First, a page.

Meanwhile, Bacardi is moving upmarket with special bottlings. Its Facundo collection, named for the company’s founder, includes dark rums like Paraiso, aged up to 23 years and finished in French Cognac casks, and priced at $250 a 750-ml. In an interview with Market Watch sister publication Shanken News Daily, Bacardi North America president Pete Carr said the company also sees huge opportunity for Bacardi Gran Reserva Ocho Años and Maestro (both $25), and plans to launch more variants in the next few years in an effort to compete against whisk(e)y.
Harry Kohlmann, CEO of Miami-based import and marketing company Park Street, suggests that free trade with Cuba might be good for all rums. “It could propel rum to a huge re-emergence in popularity,” Kohlmann says. “Beyond Havana Club, there are many small, hidden treasures in Cuba, brands like Vigia and Mulata, that could do very well in the U.S. You’d see importers line up to make deals with them.”
Outside Cuba, a variety of countries are offering unique rum expressions. August Sebastiani, president of 3 Badge Beverage Corp., launched Kirk and Sweeney rum from the Dominican Republic in 2013. He now has three expressions, which top out with Kirk and Sweeney 23-year-old, priced at $59 a 750-ml. The rum is able to mature that long, he explains, because it’s aged within brick buildings sheltered from heat and humidity. 3 Badge has staged spirits dinners that include the aged rum as a pairing. “Rum can work well with a meal,” Sebastiani says.
Pot-distilled rums from Jamaica are also commanding attention at K&L. “A lot of independent bottlers will look to do pure pot distillates rather than blends,” Driscoll notes. “We’re going through this period where people are trying to understand what rum is as a blend. In order to do that, they need to taste the components individually. That will pave the way for the better enjoyment of rum in this super-premium category.”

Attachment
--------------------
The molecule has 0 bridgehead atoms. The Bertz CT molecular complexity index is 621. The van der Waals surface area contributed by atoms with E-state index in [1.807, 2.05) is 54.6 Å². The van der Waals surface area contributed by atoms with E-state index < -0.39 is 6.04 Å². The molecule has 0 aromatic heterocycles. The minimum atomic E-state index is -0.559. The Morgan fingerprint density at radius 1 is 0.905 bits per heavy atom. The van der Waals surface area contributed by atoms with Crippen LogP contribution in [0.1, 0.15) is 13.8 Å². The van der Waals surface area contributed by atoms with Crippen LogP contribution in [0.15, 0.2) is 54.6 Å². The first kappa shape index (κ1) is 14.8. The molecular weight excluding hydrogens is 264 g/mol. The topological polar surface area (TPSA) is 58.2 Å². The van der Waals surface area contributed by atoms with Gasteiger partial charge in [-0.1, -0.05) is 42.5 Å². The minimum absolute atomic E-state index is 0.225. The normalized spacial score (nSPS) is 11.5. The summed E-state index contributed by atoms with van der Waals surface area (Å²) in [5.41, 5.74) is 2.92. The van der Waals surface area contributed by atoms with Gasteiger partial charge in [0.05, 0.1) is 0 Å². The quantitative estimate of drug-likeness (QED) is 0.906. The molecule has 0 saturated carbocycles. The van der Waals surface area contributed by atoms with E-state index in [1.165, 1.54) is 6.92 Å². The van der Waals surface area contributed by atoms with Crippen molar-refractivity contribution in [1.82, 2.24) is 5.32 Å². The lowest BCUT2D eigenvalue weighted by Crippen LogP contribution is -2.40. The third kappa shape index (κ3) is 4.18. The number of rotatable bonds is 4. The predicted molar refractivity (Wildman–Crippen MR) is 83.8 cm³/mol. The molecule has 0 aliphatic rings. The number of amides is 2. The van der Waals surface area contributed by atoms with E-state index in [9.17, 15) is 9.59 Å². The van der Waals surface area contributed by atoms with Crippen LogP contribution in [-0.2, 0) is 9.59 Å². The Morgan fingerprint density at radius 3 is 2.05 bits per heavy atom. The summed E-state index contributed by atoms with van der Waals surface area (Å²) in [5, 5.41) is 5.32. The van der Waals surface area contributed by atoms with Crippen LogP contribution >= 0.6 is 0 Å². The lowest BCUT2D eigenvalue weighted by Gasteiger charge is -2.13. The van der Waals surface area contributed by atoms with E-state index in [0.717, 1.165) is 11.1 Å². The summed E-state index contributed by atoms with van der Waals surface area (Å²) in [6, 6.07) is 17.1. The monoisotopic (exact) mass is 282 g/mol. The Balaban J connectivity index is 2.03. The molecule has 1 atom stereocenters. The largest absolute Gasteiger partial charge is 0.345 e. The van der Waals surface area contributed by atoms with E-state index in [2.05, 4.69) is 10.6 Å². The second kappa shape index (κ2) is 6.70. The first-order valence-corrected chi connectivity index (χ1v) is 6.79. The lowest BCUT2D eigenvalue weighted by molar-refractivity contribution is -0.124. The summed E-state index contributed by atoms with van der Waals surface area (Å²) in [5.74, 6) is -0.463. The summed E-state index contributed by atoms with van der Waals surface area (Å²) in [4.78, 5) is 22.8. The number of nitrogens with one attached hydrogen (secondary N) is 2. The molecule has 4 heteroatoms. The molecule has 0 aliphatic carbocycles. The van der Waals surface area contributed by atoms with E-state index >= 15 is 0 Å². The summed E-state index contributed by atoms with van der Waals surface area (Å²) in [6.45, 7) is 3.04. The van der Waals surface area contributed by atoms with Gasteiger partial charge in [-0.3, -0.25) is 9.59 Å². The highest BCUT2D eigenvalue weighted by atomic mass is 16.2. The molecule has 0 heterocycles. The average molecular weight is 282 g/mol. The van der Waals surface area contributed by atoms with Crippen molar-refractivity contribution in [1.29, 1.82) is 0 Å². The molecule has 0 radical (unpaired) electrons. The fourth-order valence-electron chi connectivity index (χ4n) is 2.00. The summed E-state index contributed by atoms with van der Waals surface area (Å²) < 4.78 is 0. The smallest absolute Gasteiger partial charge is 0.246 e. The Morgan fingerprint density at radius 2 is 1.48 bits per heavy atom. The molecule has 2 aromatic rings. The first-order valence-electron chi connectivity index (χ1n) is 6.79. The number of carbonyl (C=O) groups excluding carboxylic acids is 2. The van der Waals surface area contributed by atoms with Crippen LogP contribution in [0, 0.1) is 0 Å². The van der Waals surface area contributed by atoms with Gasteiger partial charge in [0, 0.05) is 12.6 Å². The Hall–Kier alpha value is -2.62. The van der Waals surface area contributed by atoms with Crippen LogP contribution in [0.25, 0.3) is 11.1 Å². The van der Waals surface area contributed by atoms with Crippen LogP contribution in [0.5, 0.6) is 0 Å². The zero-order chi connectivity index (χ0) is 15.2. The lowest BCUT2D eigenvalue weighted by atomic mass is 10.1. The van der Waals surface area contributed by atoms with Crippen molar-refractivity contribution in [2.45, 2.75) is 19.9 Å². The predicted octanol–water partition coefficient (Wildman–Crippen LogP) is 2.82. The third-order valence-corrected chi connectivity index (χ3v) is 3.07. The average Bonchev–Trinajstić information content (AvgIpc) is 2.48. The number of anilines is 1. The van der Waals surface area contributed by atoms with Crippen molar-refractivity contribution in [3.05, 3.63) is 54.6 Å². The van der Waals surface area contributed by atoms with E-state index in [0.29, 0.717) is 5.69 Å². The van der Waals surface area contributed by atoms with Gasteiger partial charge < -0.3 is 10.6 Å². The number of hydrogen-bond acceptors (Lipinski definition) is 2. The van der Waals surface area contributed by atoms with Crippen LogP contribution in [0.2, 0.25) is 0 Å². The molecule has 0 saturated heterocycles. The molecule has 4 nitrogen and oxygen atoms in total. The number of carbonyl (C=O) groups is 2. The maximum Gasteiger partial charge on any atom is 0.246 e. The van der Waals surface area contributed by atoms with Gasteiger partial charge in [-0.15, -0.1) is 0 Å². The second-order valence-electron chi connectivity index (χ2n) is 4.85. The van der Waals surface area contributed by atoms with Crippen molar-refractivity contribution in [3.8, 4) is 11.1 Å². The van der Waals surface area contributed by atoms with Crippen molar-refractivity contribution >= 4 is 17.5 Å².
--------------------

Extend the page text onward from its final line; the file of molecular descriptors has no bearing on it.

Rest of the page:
Indeed, luxury Venezuelan rum brand Diplomático is thriving through innovations on single distillates. Its Distillery Collection, which launched in the U.S. in late 2017, features three single distillates that, when blended, comprise the majority of offerings in Diplomático’s portfolio. “The collection allows us to educate people in an interesting way about our range,” says Diplomático global marketing director Edouard Beasley. “At this price level—$79 a bottle—with this range, it establishes us in the heart of the super- and ultra-premium rum.” The third and final expression within the Distillery Collection is set to launch later this year.
Diplomático has released a number of vintage-dated offerings as well. The 2004 vintage, priced at $110 a 750-ml., is set to debut later this year, following on the heels of the distillery’s 2002 vintage release. Beasley notes that, as a result of Diplomático’s diverse array of luxury rums, “we see ourselves more and more as a competitor in the super-premium dark spirits category, rather than just rum in and of itself. That’s something that will help grow the credentials of the rum category, and promote interest among consumers as well.” Diplomático reached 35,000 cases in 2017.
Diageo’s Zacapa brand, meanwhile, has experimented with maturation techniques, with some of its barrels placed in the Guatemala highlands—located 8,000 feet above sea level—to escape searing heat. Other rums have undergone secondary maturation in re-charred American oak barrels to bring out smoky, spicy notes. Diageo senior vice president of marketing Alex Tomlin reports that the company’s Ron Zacapa brand is growing by double-digits, right up to the Zacapa XO priced at $110 a 750-ml.
If $110 sounds expensive, it’s not close to the limit in rum. At Minnesota-based Haus Alpenz, founder Eric Seed secured some rums made more than 50 years ago for the British navy. Blended from spirits sourced in Trinidad, Guyana and Barbados, the product is called Black Tot Last Consignment British Royal Navy Rum and is priced at an eye-watering $1,400. Just 80 cases were made available in the U.S. “The rum was pot-distilled at 52-percent abv in 1970 and has been held in glass demi-johns for most of the time since,” Seed says. “It tastes like very old Armagnac. If you’re talking premium rum, it’s the ultimate example of what can be done.”